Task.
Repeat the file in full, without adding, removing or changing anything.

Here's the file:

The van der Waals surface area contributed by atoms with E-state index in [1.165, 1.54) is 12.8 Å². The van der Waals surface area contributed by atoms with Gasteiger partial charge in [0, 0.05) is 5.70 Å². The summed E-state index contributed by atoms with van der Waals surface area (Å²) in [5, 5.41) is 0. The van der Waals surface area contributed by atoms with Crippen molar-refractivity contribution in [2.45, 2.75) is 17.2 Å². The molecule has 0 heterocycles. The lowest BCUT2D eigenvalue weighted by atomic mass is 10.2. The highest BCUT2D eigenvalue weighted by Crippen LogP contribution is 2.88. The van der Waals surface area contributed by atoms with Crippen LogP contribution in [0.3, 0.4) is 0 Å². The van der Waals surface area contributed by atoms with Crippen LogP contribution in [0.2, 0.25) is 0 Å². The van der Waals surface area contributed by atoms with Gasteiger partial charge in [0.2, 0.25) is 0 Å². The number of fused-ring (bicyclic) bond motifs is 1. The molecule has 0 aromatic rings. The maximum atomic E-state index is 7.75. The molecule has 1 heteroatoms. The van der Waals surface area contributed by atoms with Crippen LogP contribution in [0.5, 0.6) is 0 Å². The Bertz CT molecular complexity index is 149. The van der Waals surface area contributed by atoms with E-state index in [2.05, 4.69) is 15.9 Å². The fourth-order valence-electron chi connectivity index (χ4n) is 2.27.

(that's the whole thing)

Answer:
The van der Waals surface area contributed by atoms with E-state index in [1.165, 1.54) is 12.8 Å². The van der Waals surface area contributed by atoms with Gasteiger partial charge in [0, 0.05) is 5.70 Å². The summed E-state index contributed by atoms with van der Waals surface area (Å²) in [5, 5.41) is 0. The van der Waals surface area contributed by atoms with Crippen molar-refractivity contribution in [2.45, 2.75) is 17.2 Å². The molecule has 0 heterocycles. The lowest BCUT2D eigenvalue weighted by atomic mass is 10.2. The highest BCUT2D eigenvalue weighted by Crippen LogP contribution is 2.88. The van der Waals surface area contributed by atoms with Crippen LogP contribution in [0.3, 0.4) is 0 Å². The van der Waals surface area contributed by atoms with Crippen LogP contribution in [0.2, 0.25) is 0 Å². The van der Waals surface area contributed by atoms with Gasteiger partial charge in [0.2, 0.25) is 0 Å². The number of fused-ring (bicyclic) bond motifs is 1. The molecule has 0 aromatic rings. The maximum atomic E-state index is 7.75. The molecule has 1 heteroatoms. The van der Waals surface area contributed by atoms with Crippen LogP contribution in [0.5, 0.6) is 0 Å². The Bertz CT molecular complexity index is 149. The van der Waals surface area contributed by atoms with E-state index in [2.05, 4.69) is 15.9 Å². The fourth-order valence-electron chi connectivity index (χ4n) is 2.27.